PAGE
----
“As prescriptions for compounded drugs become more frequent, safety and necessity must be considered in order to effectively regulate their usage for workers’ compensation programs,” according to Rhonda Moran, Vice President, CorVel Corporation. Prospective management ensures all stakeholders are aware that a compound has been prescribed, and that proper documentation has been received indicating the compound is medically necessary considering patient safety, while also minding payors’ out-of-pocket costs. Remembering the end goal of providing safe, effective treatment to injured workers, compounds must be regulated out of the interest of the patient and their employer.
Three in four injured workers received opioids for pain relief in a study of 21 states conducted by the Workers’ Compensation Research Institute (WCRI). As the growing epidemic of opioid usage within workers’ compensation pain treatment continues to garner public attention – including the DEA’s recent reclassification of hydrocodone to a Schedule II drug – another pharmacy cost driver is also on the rise. Compounded medications, created as one-of-a-kind prescriptions, are becoming a sneaking suspicion within the healthcare management industry due to recent increases in usage and their corresponding high costs.
Preliminary studies on the issue, including a study by the California Workers’ Compensation Institute, support a growing trend among the specialty scripts, as compounded drugs in workers’ compensation have increased by five times in the past five years. In fact, 2013 marked the first year that compounded medications were ranked among the top 10 drug classes. Consequently, rising concerns regarding patient safety and financial burdens on insurance payors are also becoming more apparent. While payors concentrate on pharmacy’s latest buzz word “opioids,” their attention may mistakenly overlook the parallel issue of compounds.
To combat this issue, employers must seek a partner that prospectively manages compounds to ensure the scripts that are being filled are medically necessary, safe for the individual, and not just high-cost equivalents for what is already available in mass quantities in the marketplace.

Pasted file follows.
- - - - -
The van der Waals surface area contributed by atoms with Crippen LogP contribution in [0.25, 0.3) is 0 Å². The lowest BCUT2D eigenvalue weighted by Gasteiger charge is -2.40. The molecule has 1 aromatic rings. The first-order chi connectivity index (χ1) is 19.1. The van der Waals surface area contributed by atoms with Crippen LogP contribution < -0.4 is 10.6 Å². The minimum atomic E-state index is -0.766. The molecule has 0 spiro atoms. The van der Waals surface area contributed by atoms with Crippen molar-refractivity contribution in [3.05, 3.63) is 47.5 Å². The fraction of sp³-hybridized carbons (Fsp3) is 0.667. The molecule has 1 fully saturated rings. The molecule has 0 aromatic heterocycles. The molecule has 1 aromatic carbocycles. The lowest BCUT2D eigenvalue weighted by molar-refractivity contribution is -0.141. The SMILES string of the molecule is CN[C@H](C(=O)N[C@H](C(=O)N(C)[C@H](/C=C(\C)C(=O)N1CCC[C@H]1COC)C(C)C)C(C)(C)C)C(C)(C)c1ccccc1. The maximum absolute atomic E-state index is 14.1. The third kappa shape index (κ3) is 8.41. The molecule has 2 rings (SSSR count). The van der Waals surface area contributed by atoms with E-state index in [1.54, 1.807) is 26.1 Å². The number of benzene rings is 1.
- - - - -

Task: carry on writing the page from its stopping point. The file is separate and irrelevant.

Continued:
Within the community of prescribing physicians, there are many physicians that have legitimate intentions when prescribing compounds to their patients after exhausting other treatment mediums. Industry experts have attributed increases in spending for compounds to trends of physicians trying to curb the industry’s recent tendency to prescribe oral painkillers.
As such, some of these physicians work directly with the compounding pharmacists, while others have compounded medications readily available in their offices and are dispensing them to their patients. Additionally, many times these medications include several ingredients, resulting in a single prescription costing thousands of dollars.
Compounded medications are not regulated by the FDA because the medications are intended to be produced in a one-off fashion, in order to provide personalized treatments for specific patients. This means that the physicians – who may be dispensing – could either be mixing the prescriptions themselves, have staff mixing mass-produced prescriptions or are stocking mass-produced products, thus equating to industry concerns for product liability issues. First, the in-house compounded medications may not have adequate ingredients. And second, it cannot be assumed that the patient received the correct risk information, including warning labels and required paperwork. In addition, there is little evidence that compounds are more effective than commercially available drugs. As such, payors may be wary of pricey compounded prescriptions.